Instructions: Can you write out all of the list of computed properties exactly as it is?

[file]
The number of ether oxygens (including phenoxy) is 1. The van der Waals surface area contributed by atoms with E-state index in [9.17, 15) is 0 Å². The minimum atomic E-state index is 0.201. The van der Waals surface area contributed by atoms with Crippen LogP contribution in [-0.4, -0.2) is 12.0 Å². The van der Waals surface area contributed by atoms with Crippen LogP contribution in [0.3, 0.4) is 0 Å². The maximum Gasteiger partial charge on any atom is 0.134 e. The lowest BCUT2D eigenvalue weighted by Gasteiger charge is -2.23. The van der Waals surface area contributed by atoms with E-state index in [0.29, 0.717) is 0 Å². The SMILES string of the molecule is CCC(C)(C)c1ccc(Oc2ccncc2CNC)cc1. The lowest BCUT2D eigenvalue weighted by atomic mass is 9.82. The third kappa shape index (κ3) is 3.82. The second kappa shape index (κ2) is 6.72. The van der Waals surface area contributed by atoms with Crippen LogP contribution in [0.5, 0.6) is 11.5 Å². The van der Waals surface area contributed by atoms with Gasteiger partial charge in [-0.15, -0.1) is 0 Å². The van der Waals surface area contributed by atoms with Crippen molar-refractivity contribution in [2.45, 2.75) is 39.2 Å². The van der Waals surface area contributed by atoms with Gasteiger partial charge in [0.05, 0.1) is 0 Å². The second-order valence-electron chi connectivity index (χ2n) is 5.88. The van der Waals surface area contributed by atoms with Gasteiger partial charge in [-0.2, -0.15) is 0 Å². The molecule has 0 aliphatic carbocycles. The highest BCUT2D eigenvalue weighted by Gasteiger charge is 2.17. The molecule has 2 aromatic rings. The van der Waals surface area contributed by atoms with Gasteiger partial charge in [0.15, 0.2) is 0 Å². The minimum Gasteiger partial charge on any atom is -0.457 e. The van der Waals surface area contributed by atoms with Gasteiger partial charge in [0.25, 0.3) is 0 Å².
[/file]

The number of ether oxygens (including phenoxy) is 1. The van der Waals surface area contributed by atoms with E-state index in [9.17, 15) is 0 Å². The minimum atomic E-state index is 0.201. The van der Waals surface area contributed by atoms with Crippen LogP contribution in [-0.4, -0.2) is 12.0 Å². The van der Waals surface area contributed by atoms with Crippen LogP contribution in [0.3, 0.4) is 0 Å². The maximum Gasteiger partial charge on any atom is 0.134 e. The lowest BCUT2D eigenvalue weighted by Gasteiger charge is -2.23. The van der Waals surface area contributed by atoms with E-state index in [0.29, 0.717) is 0 Å². The SMILES string of the molecule is CCC(C)(C)c1ccc(Oc2ccncc2CNC)cc1. The lowest BCUT2D eigenvalue weighted by atomic mass is 9.82. The third kappa shape index (κ3) is 3.82. The second kappa shape index (κ2) is 6.72. The van der Waals surface area contributed by atoms with Crippen LogP contribution in [0.5, 0.6) is 11.5 Å². The van der Waals surface area contributed by atoms with Gasteiger partial charge in [-0.15, -0.1) is 0 Å². The van der Waals surface area contributed by atoms with Crippen molar-refractivity contribution in [2.45, 2.75) is 39.2 Å². The van der Waals surface area contributed by atoms with Gasteiger partial charge in [0.05, 0.1) is 0 Å². The second-order valence-electron chi connectivity index (χ2n) is 5.88. The van der Waals surface area contributed by atoms with Gasteiger partial charge in [-0.2, -0.15) is 0 Å². The molecule has 0 aliphatic carbocycles. The highest BCUT2D eigenvalue weighted by Gasteiger charge is 2.17. The molecule has 2 aromatic rings. The van der Waals surface area contributed by atoms with Gasteiger partial charge in [0.15, 0.2) is 0 Å². The minimum Gasteiger partial charge on any atom is -0.457 e. The van der Waals surface area contributed by atoms with Gasteiger partial charge in [0.25, 0.3) is 0 Å².